TORONTO – One look at Smiley, and you can tell how he earned the name.
But it’s the smiles the Golden Retriever puts on the faces of other people that may be his most lasting legacy.
“People were so drawn to him, so inspired by him,” Smiley’s owner Joanne George told CBS News. “I realized this dog has to be a therapy dog — I have to share him.”
Smiley was born without eyes, and also suffers from dwarfism, meaning his legs are shorter than most dogs of his breed.
“He was extremely destructive and had zero housetraining. He was nervous and had many anxieties about coming into a home,” George wrote. “He cowered at the sound of another dog eating – the scars on his face and ears told me the stories of what it was like living with so many dogs in such deplorable conditions.”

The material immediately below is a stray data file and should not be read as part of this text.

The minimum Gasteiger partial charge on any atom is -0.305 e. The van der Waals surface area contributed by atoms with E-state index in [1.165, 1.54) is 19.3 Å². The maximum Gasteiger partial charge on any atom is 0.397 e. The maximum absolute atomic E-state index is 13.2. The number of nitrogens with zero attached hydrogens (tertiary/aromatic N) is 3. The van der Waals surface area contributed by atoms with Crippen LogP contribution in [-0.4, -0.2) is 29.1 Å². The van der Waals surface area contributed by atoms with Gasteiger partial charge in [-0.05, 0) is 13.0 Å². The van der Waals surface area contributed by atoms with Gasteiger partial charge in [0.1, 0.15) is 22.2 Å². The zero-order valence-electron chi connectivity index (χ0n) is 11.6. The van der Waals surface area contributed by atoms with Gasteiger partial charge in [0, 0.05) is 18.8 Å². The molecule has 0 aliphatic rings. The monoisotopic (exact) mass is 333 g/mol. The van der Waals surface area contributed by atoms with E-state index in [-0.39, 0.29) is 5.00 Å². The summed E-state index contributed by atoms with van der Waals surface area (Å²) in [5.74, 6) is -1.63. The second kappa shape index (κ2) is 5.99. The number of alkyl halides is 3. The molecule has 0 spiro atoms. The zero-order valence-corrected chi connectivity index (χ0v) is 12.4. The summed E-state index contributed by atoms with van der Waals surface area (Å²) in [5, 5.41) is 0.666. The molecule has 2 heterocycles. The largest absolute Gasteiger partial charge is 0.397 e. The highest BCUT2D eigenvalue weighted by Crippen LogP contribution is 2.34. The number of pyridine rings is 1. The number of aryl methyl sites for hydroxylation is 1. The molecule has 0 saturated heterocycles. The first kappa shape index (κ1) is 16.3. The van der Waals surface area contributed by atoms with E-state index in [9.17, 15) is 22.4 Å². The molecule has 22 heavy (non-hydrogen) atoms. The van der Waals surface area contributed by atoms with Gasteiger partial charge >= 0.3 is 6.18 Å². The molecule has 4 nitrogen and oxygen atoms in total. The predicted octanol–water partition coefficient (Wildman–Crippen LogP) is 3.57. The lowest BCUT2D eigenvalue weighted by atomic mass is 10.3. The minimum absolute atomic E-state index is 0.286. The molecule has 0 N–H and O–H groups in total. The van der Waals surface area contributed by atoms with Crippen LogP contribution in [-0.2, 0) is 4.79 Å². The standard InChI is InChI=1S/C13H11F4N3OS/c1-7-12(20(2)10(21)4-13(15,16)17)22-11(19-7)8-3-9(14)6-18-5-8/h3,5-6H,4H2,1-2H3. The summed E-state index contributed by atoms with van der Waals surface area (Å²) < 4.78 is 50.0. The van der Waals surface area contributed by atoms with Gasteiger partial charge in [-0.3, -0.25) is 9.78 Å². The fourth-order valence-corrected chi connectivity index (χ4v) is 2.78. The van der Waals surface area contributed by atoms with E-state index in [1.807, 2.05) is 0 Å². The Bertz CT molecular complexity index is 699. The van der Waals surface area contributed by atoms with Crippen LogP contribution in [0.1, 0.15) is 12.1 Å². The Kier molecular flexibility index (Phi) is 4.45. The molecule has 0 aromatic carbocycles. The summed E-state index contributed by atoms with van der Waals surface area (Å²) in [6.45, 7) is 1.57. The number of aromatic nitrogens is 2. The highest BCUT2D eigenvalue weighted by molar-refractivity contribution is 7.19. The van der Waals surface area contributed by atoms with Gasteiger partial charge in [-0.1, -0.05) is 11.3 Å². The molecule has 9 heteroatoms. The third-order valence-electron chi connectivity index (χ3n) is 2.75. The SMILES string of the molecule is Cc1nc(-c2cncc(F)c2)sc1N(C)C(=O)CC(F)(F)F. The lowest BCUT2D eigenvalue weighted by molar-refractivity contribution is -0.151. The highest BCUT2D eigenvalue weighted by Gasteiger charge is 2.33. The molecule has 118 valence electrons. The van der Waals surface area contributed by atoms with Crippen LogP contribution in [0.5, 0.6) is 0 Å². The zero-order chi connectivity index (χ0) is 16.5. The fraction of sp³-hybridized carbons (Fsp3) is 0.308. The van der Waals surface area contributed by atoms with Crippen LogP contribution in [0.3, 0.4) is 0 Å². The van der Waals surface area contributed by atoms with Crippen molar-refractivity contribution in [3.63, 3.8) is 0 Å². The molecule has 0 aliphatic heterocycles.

Raising Smiley proved a challenge, as George had to teach a dog with no prior formal training, while overcoming his inability to see.
“He did not know one verbal command – I communicated only through my energy to him,” George wrote. “He did not see my body language – he used his nose and his keen sense of hearing to get around.”
Over a decade later, Smiley has found a unique way to bring some smiles to his community of Stouffville, Ontario.
Today he’s a certified therapy dog with the St. John Ambulance therapy dog program, a job he’s held for over seven years.
Whether it’s stopping in to visit local schools, playing with special needs children at the local library, or offering companionship to the residents of a nursing home – Smiley helps to bring some joy to people young and old.
It’s his own ability to crack a grin from time-to-time that earned him the name “Smiley.”
He’s also had an incredible impact on the woman who pulled him from that puppy farm all those years ago.
“He came on my first date with me. He was my ring bearer at my wedding. Then I was pregnant,” George told CBS News.
“He’s changed my life.”